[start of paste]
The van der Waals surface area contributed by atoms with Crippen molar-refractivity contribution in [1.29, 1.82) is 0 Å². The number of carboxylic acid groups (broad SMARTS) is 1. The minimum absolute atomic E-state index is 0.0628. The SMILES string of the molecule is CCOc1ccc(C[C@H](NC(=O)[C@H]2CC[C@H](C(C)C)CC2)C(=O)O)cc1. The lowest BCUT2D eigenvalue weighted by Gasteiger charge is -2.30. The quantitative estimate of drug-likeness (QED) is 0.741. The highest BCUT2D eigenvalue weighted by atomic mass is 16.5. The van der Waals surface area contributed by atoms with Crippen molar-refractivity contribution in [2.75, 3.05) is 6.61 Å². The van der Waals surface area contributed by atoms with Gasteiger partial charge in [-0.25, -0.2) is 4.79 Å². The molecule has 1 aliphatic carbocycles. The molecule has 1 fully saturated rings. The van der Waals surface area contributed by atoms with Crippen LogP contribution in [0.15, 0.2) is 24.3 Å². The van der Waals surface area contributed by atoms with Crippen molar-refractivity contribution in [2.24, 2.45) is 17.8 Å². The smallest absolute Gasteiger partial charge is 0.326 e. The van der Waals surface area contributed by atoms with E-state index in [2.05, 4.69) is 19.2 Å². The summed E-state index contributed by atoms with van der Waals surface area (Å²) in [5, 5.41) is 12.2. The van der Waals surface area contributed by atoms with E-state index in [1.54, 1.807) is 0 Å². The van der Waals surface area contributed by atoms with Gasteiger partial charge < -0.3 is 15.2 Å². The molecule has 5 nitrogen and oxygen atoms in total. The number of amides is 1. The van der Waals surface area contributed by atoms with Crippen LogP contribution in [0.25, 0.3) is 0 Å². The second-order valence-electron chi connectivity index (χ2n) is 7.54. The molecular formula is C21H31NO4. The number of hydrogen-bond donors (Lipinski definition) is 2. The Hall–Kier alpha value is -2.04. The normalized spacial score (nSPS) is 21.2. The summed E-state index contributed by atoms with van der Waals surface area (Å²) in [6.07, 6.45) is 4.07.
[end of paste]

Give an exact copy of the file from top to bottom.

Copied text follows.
The van der Waals surface area contributed by atoms with Crippen molar-refractivity contribution in [1.29, 1.82) is 0 Å². The number of carboxylic acid groups (broad SMARTS) is 1. The minimum absolute atomic E-state index is 0.0628. The SMILES string of the molecule is CCOc1ccc(C[C@H](NC(=O)[C@H]2CC[C@H](C(C)C)CC2)C(=O)O)cc1. The lowest BCUT2D eigenvalue weighted by Gasteiger charge is -2.30. The quantitative estimate of drug-likeness (QED) is 0.741. The highest BCUT2D eigenvalue weighted by atomic mass is 16.5. The van der Waals surface area contributed by atoms with Crippen molar-refractivity contribution in [2.75, 3.05) is 6.61 Å². The van der Waals surface area contributed by atoms with Gasteiger partial charge in [-0.25, -0.2) is 4.79 Å². The molecule has 1 aliphatic carbocycles. The molecule has 1 fully saturated rings. The van der Waals surface area contributed by atoms with Crippen LogP contribution in [0.15, 0.2) is 24.3 Å². The van der Waals surface area contributed by atoms with Crippen molar-refractivity contribution in [2.24, 2.45) is 17.8 Å². The smallest absolute Gasteiger partial charge is 0.326 e. The van der Waals surface area contributed by atoms with E-state index in [2.05, 4.69) is 19.2 Å². The summed E-state index contributed by atoms with van der Waals surface area (Å²) in [5, 5.41) is 12.2. The van der Waals surface area contributed by atoms with E-state index in [1.54, 1.807) is 0 Å². The van der Waals surface area contributed by atoms with Gasteiger partial charge < -0.3 is 15.2 Å². The molecule has 5 nitrogen and oxygen atoms in total. The number of amides is 1. The van der Waals surface area contributed by atoms with Crippen LogP contribution in [0.25, 0.3) is 0 Å². The second-order valence-electron chi connectivity index (χ2n) is 7.54. The molecular formula is C21H31NO4. The number of hydrogen-bond donors (Lipinski definition) is 2. The Hall–Kier alpha value is -2.04. The normalized spacial score (nSPS) is 21.2. The summed E-state index contributed by atoms with van der Waals surface area (Å²) in [6.07, 6.45) is 4.07.